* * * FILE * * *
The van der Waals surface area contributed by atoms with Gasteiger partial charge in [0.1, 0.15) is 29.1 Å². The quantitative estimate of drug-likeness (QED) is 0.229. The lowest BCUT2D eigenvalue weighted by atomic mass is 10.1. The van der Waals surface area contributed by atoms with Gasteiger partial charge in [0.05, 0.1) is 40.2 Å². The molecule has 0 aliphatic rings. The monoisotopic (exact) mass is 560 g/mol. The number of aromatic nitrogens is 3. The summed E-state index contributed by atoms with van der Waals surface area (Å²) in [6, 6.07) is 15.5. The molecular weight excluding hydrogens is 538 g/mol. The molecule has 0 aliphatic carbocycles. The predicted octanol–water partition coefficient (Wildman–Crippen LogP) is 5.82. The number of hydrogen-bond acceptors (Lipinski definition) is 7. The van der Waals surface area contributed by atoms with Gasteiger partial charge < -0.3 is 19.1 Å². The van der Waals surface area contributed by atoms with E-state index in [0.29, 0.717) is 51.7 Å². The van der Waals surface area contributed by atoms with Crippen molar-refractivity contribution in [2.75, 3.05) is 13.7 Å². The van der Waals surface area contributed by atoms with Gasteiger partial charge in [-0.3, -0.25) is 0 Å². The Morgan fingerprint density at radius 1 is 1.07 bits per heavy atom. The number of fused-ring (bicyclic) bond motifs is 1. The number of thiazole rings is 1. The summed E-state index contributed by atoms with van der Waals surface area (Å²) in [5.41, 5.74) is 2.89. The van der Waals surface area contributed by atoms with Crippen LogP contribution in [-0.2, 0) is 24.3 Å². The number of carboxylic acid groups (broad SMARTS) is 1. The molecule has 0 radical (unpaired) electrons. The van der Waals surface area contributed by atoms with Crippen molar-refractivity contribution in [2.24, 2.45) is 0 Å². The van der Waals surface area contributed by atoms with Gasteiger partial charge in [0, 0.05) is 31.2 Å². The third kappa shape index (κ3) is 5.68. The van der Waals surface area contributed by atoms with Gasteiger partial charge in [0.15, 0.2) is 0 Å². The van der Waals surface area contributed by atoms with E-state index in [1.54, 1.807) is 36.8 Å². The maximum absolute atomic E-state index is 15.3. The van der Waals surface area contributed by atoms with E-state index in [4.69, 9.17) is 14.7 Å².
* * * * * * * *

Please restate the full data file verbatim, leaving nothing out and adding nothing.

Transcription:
The van der Waals surface area contributed by atoms with Gasteiger partial charge in [0.1, 0.15) is 29.1 Å². The quantitative estimate of drug-likeness (QED) is 0.229. The lowest BCUT2D eigenvalue weighted by atomic mass is 10.1. The van der Waals surface area contributed by atoms with Gasteiger partial charge in [0.05, 0.1) is 40.2 Å². The molecule has 0 aliphatic rings. The monoisotopic (exact) mass is 560 g/mol. The number of aromatic nitrogens is 3. The summed E-state index contributed by atoms with van der Waals surface area (Å²) in [6, 6.07) is 15.5. The molecular weight excluding hydrogens is 538 g/mol. The molecule has 0 aliphatic carbocycles. The predicted octanol–water partition coefficient (Wildman–Crippen LogP) is 5.82. The number of hydrogen-bond acceptors (Lipinski definition) is 7. The van der Waals surface area contributed by atoms with Gasteiger partial charge < -0.3 is 19.1 Å². The van der Waals surface area contributed by atoms with E-state index in [0.29, 0.717) is 51.7 Å². The van der Waals surface area contributed by atoms with Crippen molar-refractivity contribution in [2.75, 3.05) is 13.7 Å². The van der Waals surface area contributed by atoms with Gasteiger partial charge in [-0.3, -0.25) is 0 Å². The Morgan fingerprint density at radius 1 is 1.07 bits per heavy atom. The number of fused-ring (bicyclic) bond motifs is 1. The number of thiazole rings is 1. The summed E-state index contributed by atoms with van der Waals surface area (Å²) in [5.41, 5.74) is 2.89. The van der Waals surface area contributed by atoms with Crippen LogP contribution in [-0.2, 0) is 24.3 Å². The number of carboxylic acid groups (broad SMARTS) is 1. The molecule has 0 radical (unpaired) electrons. The van der Waals surface area contributed by atoms with Crippen molar-refractivity contribution in [2.24, 2.45) is 0 Å². The van der Waals surface area contributed by atoms with Gasteiger partial charge in [0, 0.05) is 31.2 Å². The third kappa shape index (κ3) is 5.68. The van der Waals surface area contributed by atoms with Gasteiger partial charge in [0.15, 0.2) is 0 Å². The van der Waals surface area contributed by atoms with E-state index in [1.54, 1.807) is 36.8 Å². The maximum absolute atomic E-state index is 15.3. The van der Waals surface area contributed by atoms with E-state index in [4.69, 9.17) is 14.7 Å².